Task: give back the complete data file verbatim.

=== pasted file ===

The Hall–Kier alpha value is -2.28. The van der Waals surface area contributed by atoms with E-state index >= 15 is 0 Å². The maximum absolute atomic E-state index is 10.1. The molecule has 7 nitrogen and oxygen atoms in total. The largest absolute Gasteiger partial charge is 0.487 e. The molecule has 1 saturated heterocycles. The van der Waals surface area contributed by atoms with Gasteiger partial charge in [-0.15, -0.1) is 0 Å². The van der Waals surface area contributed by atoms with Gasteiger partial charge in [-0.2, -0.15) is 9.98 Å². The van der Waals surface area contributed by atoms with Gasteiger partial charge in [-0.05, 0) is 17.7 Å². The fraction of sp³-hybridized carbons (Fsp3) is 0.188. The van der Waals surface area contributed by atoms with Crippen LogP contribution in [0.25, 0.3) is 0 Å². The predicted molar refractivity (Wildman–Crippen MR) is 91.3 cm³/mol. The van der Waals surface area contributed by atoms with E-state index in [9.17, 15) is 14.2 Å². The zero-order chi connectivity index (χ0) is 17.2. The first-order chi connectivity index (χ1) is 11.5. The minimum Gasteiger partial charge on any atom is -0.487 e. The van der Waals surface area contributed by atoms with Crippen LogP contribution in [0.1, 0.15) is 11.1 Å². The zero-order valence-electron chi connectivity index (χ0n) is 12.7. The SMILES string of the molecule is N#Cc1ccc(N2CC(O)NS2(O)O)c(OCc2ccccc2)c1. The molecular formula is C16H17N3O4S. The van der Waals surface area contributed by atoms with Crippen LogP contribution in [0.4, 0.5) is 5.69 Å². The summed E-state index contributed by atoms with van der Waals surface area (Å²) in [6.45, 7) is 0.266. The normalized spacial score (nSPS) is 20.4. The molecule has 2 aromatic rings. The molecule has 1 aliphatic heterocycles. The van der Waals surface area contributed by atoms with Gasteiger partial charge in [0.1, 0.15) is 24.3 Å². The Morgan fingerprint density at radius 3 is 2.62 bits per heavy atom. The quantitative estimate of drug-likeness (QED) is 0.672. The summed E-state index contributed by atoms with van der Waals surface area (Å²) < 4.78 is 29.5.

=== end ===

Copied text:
The Hall–Kier alpha value is -2.28. The van der Waals surface area contributed by atoms with E-state index >= 15 is 0 Å². The maximum absolute atomic E-state index is 10.1. The molecule has 7 nitrogen and oxygen atoms in total. The largest absolute Gasteiger partial charge is 0.487 e. The molecule has 1 saturated heterocycles. The van der Waals surface area contributed by atoms with Gasteiger partial charge in [-0.15, -0.1) is 0 Å². The van der Waals surface area contributed by atoms with Gasteiger partial charge in [-0.2, -0.15) is 9.98 Å². The van der Waals surface area contributed by atoms with Gasteiger partial charge in [-0.05, 0) is 17.7 Å². The fraction of sp³-hybridized carbons (Fsp3) is 0.188. The van der Waals surface area contributed by atoms with Crippen LogP contribution in [0.25, 0.3) is 0 Å². The predicted molar refractivity (Wildman–Crippen MR) is 91.3 cm³/mol. The van der Waals surface area contributed by atoms with E-state index in [9.17, 15) is 14.2 Å². The zero-order chi connectivity index (χ0) is 17.2. The first-order chi connectivity index (χ1) is 11.5. The minimum Gasteiger partial charge on any atom is -0.487 e. The van der Waals surface area contributed by atoms with Crippen LogP contribution in [0.1, 0.15) is 11.1 Å². The zero-order valence-electron chi connectivity index (χ0n) is 12.7. The SMILES string of the molecule is N#Cc1ccc(N2CC(O)NS2(O)O)c(OCc2ccccc2)c1. The molecular formula is C16H17N3O4S. The van der Waals surface area contributed by atoms with Crippen LogP contribution in [0.4, 0.5) is 5.69 Å². The summed E-state index contributed by atoms with van der Waals surface area (Å²) in [6.45, 7) is 0.266. The normalized spacial score (nSPS) is 20.4. The molecule has 2 aromatic rings. The molecule has 1 aliphatic heterocycles. The van der Waals surface area contributed by atoms with Gasteiger partial charge in [0.1, 0.15) is 24.3 Å². The Morgan fingerprint density at radius 3 is 2.62 bits per heavy atom. The quantitative estimate of drug-likeness (QED) is 0.672. The summed E-state index contributed by atoms with van der Waals surface area (Å²) < 4.78 is 29.5.